The big advantage Apple has over other makers of similar devices is that they DO exert so much control. They enforce UI standards, privacy standards, and prevent one app from digging through or altering the data of other apps. When you jailbreak, you give all this up. iPhones/iPads generally "just work" (as long as they are not jail-broken) while owners of other devices just curse at them and are constantly having to ferret-out rogue apps, re-load their OS, etc.
     
  9. ECUpirate44 macrumors 603

    ECUpirate44

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    #9
    As far as caring about jailbreaking goes, the carriers are the ones who are more against it than Apple. It's the people who use MyWi to run their home network and use an unbelievable amount of data a month that pisses off AT&T and Verizon (No data usage texts from Verizon yet).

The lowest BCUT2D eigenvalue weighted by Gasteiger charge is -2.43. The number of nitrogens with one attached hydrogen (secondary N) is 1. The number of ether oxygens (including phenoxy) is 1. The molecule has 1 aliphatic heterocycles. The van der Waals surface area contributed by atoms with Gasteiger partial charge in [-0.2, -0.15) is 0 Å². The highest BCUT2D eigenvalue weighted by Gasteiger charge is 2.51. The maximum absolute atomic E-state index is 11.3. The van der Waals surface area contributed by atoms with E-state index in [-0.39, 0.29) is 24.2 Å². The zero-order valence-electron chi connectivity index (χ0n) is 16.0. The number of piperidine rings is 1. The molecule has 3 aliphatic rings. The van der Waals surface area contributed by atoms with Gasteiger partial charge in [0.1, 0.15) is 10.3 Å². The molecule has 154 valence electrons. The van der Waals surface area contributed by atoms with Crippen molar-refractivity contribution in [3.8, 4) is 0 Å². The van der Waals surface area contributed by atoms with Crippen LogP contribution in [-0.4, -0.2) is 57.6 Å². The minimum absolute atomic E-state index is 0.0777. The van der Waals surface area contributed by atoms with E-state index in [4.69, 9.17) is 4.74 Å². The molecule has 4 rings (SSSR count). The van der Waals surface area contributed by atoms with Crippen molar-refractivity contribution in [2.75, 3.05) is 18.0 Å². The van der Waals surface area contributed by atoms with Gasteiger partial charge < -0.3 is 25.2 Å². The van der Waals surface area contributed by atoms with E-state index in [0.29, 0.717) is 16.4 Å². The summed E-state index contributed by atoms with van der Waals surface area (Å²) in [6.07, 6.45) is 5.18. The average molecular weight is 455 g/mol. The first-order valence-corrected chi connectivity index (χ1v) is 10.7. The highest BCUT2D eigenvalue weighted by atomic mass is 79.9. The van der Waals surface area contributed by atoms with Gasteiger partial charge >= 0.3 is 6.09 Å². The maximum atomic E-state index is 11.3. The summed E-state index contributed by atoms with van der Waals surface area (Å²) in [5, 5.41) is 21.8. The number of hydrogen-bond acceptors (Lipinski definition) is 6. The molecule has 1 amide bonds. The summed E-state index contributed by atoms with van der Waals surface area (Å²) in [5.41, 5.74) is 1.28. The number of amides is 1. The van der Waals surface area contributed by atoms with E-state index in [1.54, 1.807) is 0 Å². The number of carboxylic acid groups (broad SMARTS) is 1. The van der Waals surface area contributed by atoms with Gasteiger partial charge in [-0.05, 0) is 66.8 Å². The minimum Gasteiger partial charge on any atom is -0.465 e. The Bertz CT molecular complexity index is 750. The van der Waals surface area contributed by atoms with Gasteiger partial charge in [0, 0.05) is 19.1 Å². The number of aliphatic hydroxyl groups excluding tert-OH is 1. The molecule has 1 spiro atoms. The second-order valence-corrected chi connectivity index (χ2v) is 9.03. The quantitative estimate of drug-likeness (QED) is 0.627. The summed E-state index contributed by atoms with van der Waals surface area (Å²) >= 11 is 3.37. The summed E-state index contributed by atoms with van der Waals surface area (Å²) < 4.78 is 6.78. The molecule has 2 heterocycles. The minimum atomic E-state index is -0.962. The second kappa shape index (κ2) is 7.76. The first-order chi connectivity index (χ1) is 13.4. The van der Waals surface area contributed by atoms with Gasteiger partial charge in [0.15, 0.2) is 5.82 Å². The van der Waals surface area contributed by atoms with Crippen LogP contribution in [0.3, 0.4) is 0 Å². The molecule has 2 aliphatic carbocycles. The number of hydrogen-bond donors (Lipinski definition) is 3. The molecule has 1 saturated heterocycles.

The only reason Apple is against it is because the reason there is no customization on the iPhone for a reason. The whole point of the closed iOS is to give the user the most stable experience. If anyone had an issue with a Jailbroken iPhone and brought it to a genius bar, they would just blame the jailbreak for causing the issue.
     
  10. Rodimus Prime macrumors G4

    Rodimus Prime

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    #10
    you mean like that one were you could jail break with a PDF and you had to be jailbroken to patch it....
     
  11. DrEnalg thread starter macrumors regular

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    #12
  12. jtara macrumors 65816

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    #13
  13. *LTD* macrumors G4

    *LTD*

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    #14